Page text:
written by Dr Jim Bolton – UK National EAPM Coordinator and Chair of the RCPsych Faculty of Liaison Psychiatry – May 2020
Short Country report: United Kingdom
COVID-19: Perspectives on the pandemic from UK liaison psychiatry
I have three perspectives on the COVID pandemic in the UK. Firstly, as the Chair of the Royal College of Psychiatrists’ (RCPsych) Faculty of Liaison Psychiatry I have been involved in the compilation of national guidance for mental health services. I have also had the opportunity to discuss colleagues’ experiences from liaison psychiatry services across the UK. Secondly, I am consultant with a liaison psychiatry service in a London hospital that has treated a large number of patients with COVID-19 infection. Finally, I have a personal perspective, informed by my own illness with coronavirus.
As the UK was anticipating the pandemic, the Liaison Psychiatry Faculty Executive Committee held what will be its last face-to-face meeting for many months. We took the opportunity to compile guidance for liaison psychiatry services on how they could prepare. Key areas we highlighted included:
- Considering how a service should adapt, including which aspects of clinical care should be prioritised and how these could be delivered with fewer staff;
- Developing alternative assessment facilities for patients presenting to emergency departments with mental health problems;
- Supporting the mental wellbeing of hospital staff as well as members of the liaison psychiatry service.
Our early guidance has helped to shape extensive resources compiled by the RCPsych for the whole of the UK psychiatric profession, as well as patients and carers: https://www.rcpsych.ac.uk/about-us/responding-to-covid-19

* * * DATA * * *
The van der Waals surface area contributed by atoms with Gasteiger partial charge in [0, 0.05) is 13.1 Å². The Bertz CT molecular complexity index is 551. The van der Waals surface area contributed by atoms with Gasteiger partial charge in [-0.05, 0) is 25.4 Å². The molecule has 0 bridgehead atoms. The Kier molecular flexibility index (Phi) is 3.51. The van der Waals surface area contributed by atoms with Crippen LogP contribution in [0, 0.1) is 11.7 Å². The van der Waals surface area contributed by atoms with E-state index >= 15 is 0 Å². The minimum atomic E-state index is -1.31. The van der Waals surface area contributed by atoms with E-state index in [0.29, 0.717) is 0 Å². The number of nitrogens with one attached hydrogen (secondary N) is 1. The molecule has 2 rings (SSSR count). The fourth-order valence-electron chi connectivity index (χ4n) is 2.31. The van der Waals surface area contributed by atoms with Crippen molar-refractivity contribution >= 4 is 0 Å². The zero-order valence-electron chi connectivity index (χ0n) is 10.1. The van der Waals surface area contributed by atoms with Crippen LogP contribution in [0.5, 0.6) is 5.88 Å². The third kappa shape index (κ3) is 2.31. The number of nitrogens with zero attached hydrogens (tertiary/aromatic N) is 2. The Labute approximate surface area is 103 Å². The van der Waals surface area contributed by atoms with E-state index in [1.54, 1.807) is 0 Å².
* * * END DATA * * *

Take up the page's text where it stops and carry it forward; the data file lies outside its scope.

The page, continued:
In many areas of the UK, emergency services have been redesigned to minimise the use of emergency departments by patients presenting with primary mental health problems. New service models have included diverting cases to alternative areas of the hospital for assessment, as well as the provision of separate mental health emergency departments at other locations.
There is national interest in whether such services should be maintained following the pandemic. To inform this discussion, the Faculty is undertaking a survey of UK liaison psychiatrists to seek their feedback on these new services. There is an obvious benefit in minimising patients’ exposure to coronavirus. However, there is also concern that such services might lead to the erosion of the expertise of emergency department staff in the assessment and management of mental illness, and increase stigmatisation.
National liaison psychiatry webinars and online groups have been valuable in sharing experience and information, including the number and types of problems being managed by services. Most have experienced a reduction in emergency referrals. This is consistent with overall reductions in emergency department attendances and new referrals to community mental health services. However, as the number of coronavirus cases has subsided, emergency referrals to liaison psychiatry are increasing. There is concern that the peak of new infections may be followed by one of mental illness. Potential contributory factors include the extended period of lockdown and social isolation. These are already thought to have had a detrimental effect on the mental health of the population, particularly those with pre-existing mental illness.
A specific area of concern is a potential increase in rates of self-harm and suicide in the aftermath of the pandemic, especially if there is a period of economic hardship. To help with the early identification of a potential public health problem, several liaison psychiatry services will be participating in a national self-harm surveillance study, coordinated by the University of Manchester.